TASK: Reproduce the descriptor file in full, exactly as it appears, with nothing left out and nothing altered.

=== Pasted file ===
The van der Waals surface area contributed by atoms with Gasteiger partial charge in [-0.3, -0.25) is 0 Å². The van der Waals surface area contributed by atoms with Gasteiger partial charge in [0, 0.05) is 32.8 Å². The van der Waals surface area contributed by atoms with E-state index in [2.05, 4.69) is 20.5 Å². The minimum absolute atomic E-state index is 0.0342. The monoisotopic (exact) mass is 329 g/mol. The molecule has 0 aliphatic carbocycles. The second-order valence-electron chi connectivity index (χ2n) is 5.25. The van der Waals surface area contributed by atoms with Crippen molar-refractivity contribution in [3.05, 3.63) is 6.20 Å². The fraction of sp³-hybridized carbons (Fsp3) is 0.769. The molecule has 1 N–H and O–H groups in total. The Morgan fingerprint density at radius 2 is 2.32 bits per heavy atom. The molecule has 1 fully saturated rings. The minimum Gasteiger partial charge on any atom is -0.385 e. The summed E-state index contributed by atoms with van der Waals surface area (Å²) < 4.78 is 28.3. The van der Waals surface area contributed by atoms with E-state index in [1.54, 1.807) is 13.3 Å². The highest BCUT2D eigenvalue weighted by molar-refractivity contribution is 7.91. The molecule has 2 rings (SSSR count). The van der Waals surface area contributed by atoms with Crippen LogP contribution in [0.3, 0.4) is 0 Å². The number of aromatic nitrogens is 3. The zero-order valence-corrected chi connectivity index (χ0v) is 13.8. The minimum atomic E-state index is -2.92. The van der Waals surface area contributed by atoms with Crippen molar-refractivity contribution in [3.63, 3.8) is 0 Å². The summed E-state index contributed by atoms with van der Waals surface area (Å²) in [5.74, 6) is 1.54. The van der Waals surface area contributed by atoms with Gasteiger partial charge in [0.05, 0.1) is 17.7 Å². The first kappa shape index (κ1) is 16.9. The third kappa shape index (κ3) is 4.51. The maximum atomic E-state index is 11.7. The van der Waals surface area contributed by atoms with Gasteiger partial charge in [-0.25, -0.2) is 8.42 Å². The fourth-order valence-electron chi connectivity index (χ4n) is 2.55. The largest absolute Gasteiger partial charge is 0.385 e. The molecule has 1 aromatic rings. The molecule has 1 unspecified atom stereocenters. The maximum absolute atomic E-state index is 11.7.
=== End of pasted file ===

The van der Waals surface area contributed by atoms with Gasteiger partial charge in [-0.3, -0.25) is 0 Å². The van der Waals surface area contributed by atoms with Gasteiger partial charge in [0, 0.05) is 32.8 Å². The van der Waals surface area contributed by atoms with E-state index in [2.05, 4.69) is 20.5 Å². The minimum absolute atomic E-state index is 0.0342. The monoisotopic (exact) mass is 329 g/mol. The molecule has 0 aliphatic carbocycles. The second-order valence-electron chi connectivity index (χ2n) is 5.25. The van der Waals surface area contributed by atoms with Crippen molar-refractivity contribution in [3.05, 3.63) is 6.20 Å². The fraction of sp³-hybridized carbons (Fsp3) is 0.769. The molecule has 1 N–H and O–H groups in total. The Morgan fingerprint density at radius 2 is 2.32 bits per heavy atom. The molecule has 1 fully saturated rings. The minimum Gasteiger partial charge on any atom is -0.385 e. The summed E-state index contributed by atoms with van der Waals surface area (Å²) < 4.78 is 28.3. The van der Waals surface area contributed by atoms with E-state index in [1.54, 1.807) is 13.3 Å². The highest BCUT2D eigenvalue weighted by molar-refractivity contribution is 7.91. The molecule has 2 rings (SSSR count). The van der Waals surface area contributed by atoms with Crippen LogP contribution in [0.3, 0.4) is 0 Å². The number of aromatic nitrogens is 3. The zero-order valence-corrected chi connectivity index (χ0v) is 13.8. The minimum atomic E-state index is -2.92. The van der Waals surface area contributed by atoms with Crippen molar-refractivity contribution in [3.63, 3.8) is 0 Å². The summed E-state index contributed by atoms with van der Waals surface area (Å²) in [5.74, 6) is 1.54. The van der Waals surface area contributed by atoms with Gasteiger partial charge in [0.05, 0.1) is 17.7 Å². The first kappa shape index (κ1) is 16.9. The third kappa shape index (κ3) is 4.51. The maximum atomic E-state index is 11.7. The van der Waals surface area contributed by atoms with Gasteiger partial charge in [-0.25, -0.2) is 8.42 Å². The fourth-order valence-electron chi connectivity index (χ4n) is 2.55. The largest absolute Gasteiger partial charge is 0.385 e. The molecule has 1 aromatic rings. The molecule has 1 unspecified atom stereocenters. The maximum absolute atomic E-state index is 11.7.